DOMAINE DE LA PROSE
Domaine de la Prose is one of about ten estates that produce the Coteaux du Languedoc cru of St. Georges d’Orques. Note, I do not say grand cru. With the new system of grands vins and grands crus, no one seems to quite know what will happen to some of the existing crus of the Coteaux du Languedoc. The wines of St. Georges d’Orques come from around the eponymous village. It is in danger of being sucked into the suburbs of Montpellier and is now part of the more recently recognised area of Grès de Montpellier. It is all rather confusing and consequently Bertrand de Mortillet at Domaine de la Prose uses both St. Georges d’Orques and Grès de Montpellier on his labels. St. Georges d’Orques has a much longer and historic reputation for its wine, dating back to the 17th century. Amongst others, Thomas Jefferson appreciated the wines of St. Georges d’Orques when he was ambassador for the newly independent United States in Paris.
Although Domaine de la Prose is so close to the urban sprawl of Montpellier, the vineyards are wonderfully isolated. You take a narrow track off the road between the villages of St. Georges d’Orques and Pignan and gently climb, praying that nothing is coming into the other direction, as there would be a distinct possibility of one of you landing up in the ditch. I was lucky; a large lorry delivering bottles was still unloading as I arrived….. Had I been ten minutes later ….
Bertrand de Mortillet is a bright young man who studied at Bordeaux and worked at Château Montrose and in Corsica, and when his father bought Domaine de la Prose in 1989, he gave Bertrand a small share of the property, as well as the responsibility of creating its reputation. Basically he was starting from scratch; previous wines from the estate had been sold in bulk. A simple cellar was built; vineyards were replanted and 1995 was the first vintage. The vineyards are all relatively close together, 13 hectares at about 110 metres in altitude, on the first hills facing the sea, and they have been registered as organic since 2004. Bertrand is lucky that he does not have any close neighbours to contend with, and he tries to follow the biodynamic calendar ‘as it makes you think’. He mentioned how his winemaking style has evolved. Initially he favoured a lot of élevage in oak; now he uses barrels much less.
2010 Cadières blanc, St. Georges d’Orques – 8.50€
A blend of 40% Vermentino and 60% Grenache blanc, which are fermented separately and then blend at the first racking and left in vat until February when the wine was bottled. On the nose I found the slightly sappy, herbal notes of Vermentino, while on the palate there was the weight of Grenache, with white blossom and a ripe rounded finish. Cadières means cailloux or stones in Provençal and there is indeed a lot of white limestone in the vineyard.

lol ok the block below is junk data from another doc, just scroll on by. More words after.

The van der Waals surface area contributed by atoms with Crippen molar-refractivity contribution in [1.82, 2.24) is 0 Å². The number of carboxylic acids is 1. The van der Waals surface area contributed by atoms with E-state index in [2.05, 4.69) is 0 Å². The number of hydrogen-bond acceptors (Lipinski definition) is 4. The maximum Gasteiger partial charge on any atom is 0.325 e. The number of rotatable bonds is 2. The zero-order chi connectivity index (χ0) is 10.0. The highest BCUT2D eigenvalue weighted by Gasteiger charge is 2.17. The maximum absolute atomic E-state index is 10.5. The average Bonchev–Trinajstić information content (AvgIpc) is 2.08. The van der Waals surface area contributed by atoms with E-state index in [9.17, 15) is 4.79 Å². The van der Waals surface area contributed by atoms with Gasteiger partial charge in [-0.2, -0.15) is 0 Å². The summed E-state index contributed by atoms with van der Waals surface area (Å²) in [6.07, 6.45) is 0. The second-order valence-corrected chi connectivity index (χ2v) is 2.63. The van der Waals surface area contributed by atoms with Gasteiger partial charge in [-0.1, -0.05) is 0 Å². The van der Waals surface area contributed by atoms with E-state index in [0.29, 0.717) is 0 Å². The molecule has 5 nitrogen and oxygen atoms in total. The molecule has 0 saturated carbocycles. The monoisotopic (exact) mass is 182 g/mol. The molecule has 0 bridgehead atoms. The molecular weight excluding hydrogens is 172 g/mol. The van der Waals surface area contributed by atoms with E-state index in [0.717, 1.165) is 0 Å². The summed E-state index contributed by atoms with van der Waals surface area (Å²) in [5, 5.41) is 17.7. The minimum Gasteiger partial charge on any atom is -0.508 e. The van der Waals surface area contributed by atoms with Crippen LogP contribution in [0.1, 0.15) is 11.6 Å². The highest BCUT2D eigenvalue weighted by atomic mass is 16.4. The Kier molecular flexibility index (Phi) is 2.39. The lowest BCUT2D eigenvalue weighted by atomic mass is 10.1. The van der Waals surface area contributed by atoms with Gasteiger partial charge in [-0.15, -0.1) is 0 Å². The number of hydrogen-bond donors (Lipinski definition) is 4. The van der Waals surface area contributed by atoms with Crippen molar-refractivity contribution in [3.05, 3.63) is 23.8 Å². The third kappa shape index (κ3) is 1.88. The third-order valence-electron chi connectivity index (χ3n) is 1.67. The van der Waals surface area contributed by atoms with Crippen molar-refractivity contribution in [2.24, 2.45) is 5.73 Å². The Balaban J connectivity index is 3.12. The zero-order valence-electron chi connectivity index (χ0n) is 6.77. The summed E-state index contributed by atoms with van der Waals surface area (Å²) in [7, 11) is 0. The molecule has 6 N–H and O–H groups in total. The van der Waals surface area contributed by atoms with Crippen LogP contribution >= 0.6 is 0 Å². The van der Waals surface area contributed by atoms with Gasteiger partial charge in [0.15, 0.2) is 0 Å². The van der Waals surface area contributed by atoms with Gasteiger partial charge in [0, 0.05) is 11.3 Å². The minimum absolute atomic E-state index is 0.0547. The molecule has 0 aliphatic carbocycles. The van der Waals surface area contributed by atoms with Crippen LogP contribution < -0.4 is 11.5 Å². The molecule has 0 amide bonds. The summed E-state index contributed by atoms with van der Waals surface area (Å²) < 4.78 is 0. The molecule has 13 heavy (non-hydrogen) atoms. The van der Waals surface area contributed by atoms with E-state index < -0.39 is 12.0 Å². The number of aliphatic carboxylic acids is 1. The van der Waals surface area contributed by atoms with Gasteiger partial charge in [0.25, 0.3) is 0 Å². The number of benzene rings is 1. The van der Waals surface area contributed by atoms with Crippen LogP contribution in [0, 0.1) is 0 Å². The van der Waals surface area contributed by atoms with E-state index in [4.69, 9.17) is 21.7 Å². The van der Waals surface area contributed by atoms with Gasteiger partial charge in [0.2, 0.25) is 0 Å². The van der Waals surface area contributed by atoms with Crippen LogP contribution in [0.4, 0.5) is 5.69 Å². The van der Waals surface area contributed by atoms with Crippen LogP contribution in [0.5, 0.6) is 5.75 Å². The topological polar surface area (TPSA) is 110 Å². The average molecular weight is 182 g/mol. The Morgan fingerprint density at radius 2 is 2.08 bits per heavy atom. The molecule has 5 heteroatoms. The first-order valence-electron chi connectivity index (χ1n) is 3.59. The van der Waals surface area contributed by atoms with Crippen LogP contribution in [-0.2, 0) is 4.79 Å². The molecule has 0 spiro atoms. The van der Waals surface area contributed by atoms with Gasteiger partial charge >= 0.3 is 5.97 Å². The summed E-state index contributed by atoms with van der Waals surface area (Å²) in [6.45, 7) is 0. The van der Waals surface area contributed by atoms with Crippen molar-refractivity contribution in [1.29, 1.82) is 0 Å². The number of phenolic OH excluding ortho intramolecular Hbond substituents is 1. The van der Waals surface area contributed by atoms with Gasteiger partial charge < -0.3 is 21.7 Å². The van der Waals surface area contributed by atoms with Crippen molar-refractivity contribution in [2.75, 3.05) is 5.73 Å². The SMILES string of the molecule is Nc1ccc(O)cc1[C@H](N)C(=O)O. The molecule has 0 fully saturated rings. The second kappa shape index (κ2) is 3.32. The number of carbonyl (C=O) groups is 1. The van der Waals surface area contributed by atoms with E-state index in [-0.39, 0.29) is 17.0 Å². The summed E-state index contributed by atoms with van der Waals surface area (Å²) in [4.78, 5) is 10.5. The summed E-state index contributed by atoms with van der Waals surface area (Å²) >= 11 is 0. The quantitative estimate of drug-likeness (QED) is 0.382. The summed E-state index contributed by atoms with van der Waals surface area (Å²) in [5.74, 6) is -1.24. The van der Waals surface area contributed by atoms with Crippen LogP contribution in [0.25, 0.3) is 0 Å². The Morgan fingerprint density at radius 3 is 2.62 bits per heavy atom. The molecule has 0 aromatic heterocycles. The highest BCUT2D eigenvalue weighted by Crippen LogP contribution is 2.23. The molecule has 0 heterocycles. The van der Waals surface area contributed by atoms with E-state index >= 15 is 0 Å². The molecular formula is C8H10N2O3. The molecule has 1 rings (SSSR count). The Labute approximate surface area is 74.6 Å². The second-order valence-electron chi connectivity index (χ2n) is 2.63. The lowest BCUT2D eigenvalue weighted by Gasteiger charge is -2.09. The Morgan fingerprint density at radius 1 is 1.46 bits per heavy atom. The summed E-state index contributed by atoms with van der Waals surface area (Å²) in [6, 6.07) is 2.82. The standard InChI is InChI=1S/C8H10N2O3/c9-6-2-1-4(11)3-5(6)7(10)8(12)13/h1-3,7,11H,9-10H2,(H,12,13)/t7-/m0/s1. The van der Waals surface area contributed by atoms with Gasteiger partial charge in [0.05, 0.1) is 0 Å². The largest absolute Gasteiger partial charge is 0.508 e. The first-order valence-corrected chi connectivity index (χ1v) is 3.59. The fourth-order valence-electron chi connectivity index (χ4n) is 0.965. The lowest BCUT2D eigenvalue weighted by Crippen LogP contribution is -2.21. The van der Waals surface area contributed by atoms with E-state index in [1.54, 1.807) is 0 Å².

2010 Embruns blanc, Grès de Montpellier – 13.00€
A blend of Roussanne and Grenache Blanc, and with just two barrels blended with a 25hectolitre vat, there is a touch of oak on the nose and palate, but it is nicely done, so that it adds body and weight, and a hint of honey. It should age well.
2009 Cadières rouge, St. Georges d’Orques – 8.50€
A blend of Grenache Noir, Syrah and Cinsaut. Medium colour, with fresh cherry fruit on the nose, and some acidity as well as tannin. Bertrand explained that he likes to pick his grapes relatively early to avoid high alcohol levels – this is a modest 13˚ - and this year with everything so advanced, he anticipates the harvest starting in mid-August. And when I asked about the typicity of St. Georges d’Orques – and he emphasised fraicheur and finesse. I certainly couldn’t disagree, based on 2009 Cadières.
2008 Embruns rouge, Grès de Montpellier – 13.00€
Embruns describes the marine mist and cloud, rather like the weather on the morning of my visit. The wine is a blend of 85% Syrah, with old vine Cinsaut and a little Carignan. The Syrah, and also Carignan, is kept in vat and the Cinsaut in barrel. Deep colour. Quite firm and closed on the nose, with a more expressive palate. 2008 was a cooler vintage, and this is quite elegant, with some appealing cherry fruit and rounded body. Bertrand emphasises that he looking for elegance, not weight, and he wants wines that will emphasise his terroir. And for this reason he no longer uses any new wood.
And our tasting finished with 2007 la Grande Cuvée, St. Georges d’Orques – 22.00€
Half Syrah aged in vat, and half Mourvèdre aged in barrel. Good colour; elegantly smoky oak and on the palate. Quite firm and structured with good tannins and some spicy fruit. Nicely balanced. Should age well.
And then it was time to head for Montpellier airport to meet my husband. Fortunately there was nothing coming up the hill.